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  • Writer's picturePaul

Shinetsu Mountain Madness - Day 2

Our run up and down Mt. Kurohime on Friday was just a warm-up for the bigger, bolder adventure we had lined up over the next two days.

Looking back at Mt. Myoko from somewhere near the summit of Mt. Chausu

The Plan

The idea was simple: we'd complete a 54 kilometer / 34 mile fastpacking circuit starting and finishing just up the road, at the "Amakazari-so" (雨飾荘) onsen ryokan, or traditional Japanese lodge. In order to do so, we'd need to run a counter-clockwise loop that kicked off with 18km / 11 mi of semi-paved forest road just to reach the trailhead, from where we'd merge with the proper climbing route that would lead us in the direction of our first summit - Mt. Myoko (妙高山). To actually set foot on the summit would require a multi-hour out-and-back detour, and once we completed that we would rejoin the dominant ridge and continue our traverse across the four remaining major peaks on our list; Mt. Hiuchi (火打山), Mt. Yake (新潟焼山), Mt. Kane (金山) and Mt. Amakazari (雨飾山). The entire effort should add up to approximately 3,700 m / 12,150 ft of elevation gain, which is a fair amount, but seemed completely doable over the total distance and would even be on the "easy" side relative to most long hikes in Japan. Listed map time was over 30 hours for the full course with an almost even split of 15 hours each day, so we anticipated knocking off the whole thing with relative ease in under 10 hours of trail time per day.

Since we would be spending a night camping along the trail, we needed to pack all the appropriate overnight gear and enough food for the two-day journey. In the end my starting pack weight was a bit heavier than I'd usually be happy with - weighing in at 7.8 kg / 17.2 lb inclusive of 2L of water as well as food, but I told myself it was ok because it was "only two days." The only facilities of any kind along the way would be a vending machine and toilet at the "Sasagamine" campground (笹ヶ峰キャンプ場) located at the entrance to the trailhead 3 hours in, and the "Kōya-ike" mountain hut (高谷池ヒュッテ) where we would pitch our tents at the mid-point of the trek. At the hut we would be able to refill water from an unfiltered natural source (snowmelt pond), buy bottled drinks and some basic snacks and use the toilet, but otherwise we had to be self-sufficient. Easy enough!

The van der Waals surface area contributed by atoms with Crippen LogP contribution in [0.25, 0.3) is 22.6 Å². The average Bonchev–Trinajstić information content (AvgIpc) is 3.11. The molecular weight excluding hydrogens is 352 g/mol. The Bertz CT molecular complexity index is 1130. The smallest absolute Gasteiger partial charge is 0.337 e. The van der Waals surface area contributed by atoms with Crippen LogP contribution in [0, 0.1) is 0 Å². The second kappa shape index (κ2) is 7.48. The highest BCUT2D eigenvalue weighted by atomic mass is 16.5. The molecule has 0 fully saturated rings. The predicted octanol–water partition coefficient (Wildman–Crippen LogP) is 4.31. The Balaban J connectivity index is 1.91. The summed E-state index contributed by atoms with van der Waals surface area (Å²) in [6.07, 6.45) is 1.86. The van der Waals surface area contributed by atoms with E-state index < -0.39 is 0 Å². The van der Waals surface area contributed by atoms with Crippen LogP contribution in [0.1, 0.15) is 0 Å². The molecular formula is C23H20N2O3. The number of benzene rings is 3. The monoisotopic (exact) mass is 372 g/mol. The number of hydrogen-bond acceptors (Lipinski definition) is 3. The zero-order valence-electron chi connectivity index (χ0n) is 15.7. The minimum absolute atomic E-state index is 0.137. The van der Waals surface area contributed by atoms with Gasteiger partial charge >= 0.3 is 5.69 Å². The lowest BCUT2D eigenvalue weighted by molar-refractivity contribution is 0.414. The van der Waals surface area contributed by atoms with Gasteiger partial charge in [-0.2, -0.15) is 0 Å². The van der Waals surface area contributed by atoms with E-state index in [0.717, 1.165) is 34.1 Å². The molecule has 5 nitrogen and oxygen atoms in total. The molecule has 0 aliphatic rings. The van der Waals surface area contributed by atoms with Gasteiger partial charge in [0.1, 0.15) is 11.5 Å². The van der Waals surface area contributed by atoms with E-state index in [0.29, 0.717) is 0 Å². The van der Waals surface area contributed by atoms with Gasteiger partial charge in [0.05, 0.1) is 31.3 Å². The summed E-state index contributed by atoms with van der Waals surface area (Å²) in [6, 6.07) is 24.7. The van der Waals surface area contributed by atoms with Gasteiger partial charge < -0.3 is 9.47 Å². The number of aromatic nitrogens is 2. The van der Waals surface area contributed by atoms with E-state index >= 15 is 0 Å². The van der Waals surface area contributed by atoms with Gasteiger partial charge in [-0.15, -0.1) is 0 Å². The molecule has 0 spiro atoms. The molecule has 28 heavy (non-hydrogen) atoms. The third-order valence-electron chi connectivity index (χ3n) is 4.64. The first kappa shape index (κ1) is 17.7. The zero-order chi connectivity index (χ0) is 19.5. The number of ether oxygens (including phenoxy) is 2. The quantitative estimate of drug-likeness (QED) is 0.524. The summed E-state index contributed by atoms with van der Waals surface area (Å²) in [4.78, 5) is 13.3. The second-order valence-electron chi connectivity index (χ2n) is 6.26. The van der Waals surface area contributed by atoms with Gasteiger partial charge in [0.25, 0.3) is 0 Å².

Starting Out

The usual last-minute gear checks and other random pre-trip madness dashed our hopes of getting to bed early in advance of our crack-of-dawn start. My head eventually found the pillow sometime after 11:30 p.m., a mere four hours before the dreaded but necessary alarm would buzz. Heavy rain persisted throughout the night, the sound of which would ordinarily have soothed me to sleep, but on this evening had the opposite effect - with each successive drop flooding my mind with unease about the weather we'd be facing starting out.


I flailed around in the dark in a desperate attempt to halt the unpleasant yet familiar beep suddenly and annoyingly interrupting my shallow slumber. It was 3:30 a.m. and time to get up, eat a small breakfast, change and make our way to the trailhead. I always find it hard to eat at such unusually early times, but made myself cram down a few mouthfuls to supply my body with some calories at the beginning - and put the rest in quick-access pockets so I could eat "caloric drip" style (little by little) on the go. We hoped to leave the house by 4:00 and be on the trail by 4:30, but we were predictably running behind. To our relief, by the time we did leave the house, the downpours that raged incessantly across the entirety of the evening had calmed to a refreshing light rain as we threw our backpacks in the car and made the 10-minute drive to our starting point.

I was honestly nervous for the road section right out of the gates. Not only was I shouldering a heavy pack, but I also hadn't run consistently in over a year due to a string of pesky injuries and the associated mental funk they caused. Add on the fatigue from the previous day's effort compounded with the pressure to keep up with my badass companions Derin and Luiz, and I wasn't exactly brimming with confidence. I told the guys I was going to approach the road stretch as a power hike vs. a run and to my relief they agreed. But I also have this weird compulsion to push myself at all times and at any cost, and it manifested itself right from the outset, this time with a simple suggestion rolling off lips: "Hey guys, let's just jog this first, short downhill bit."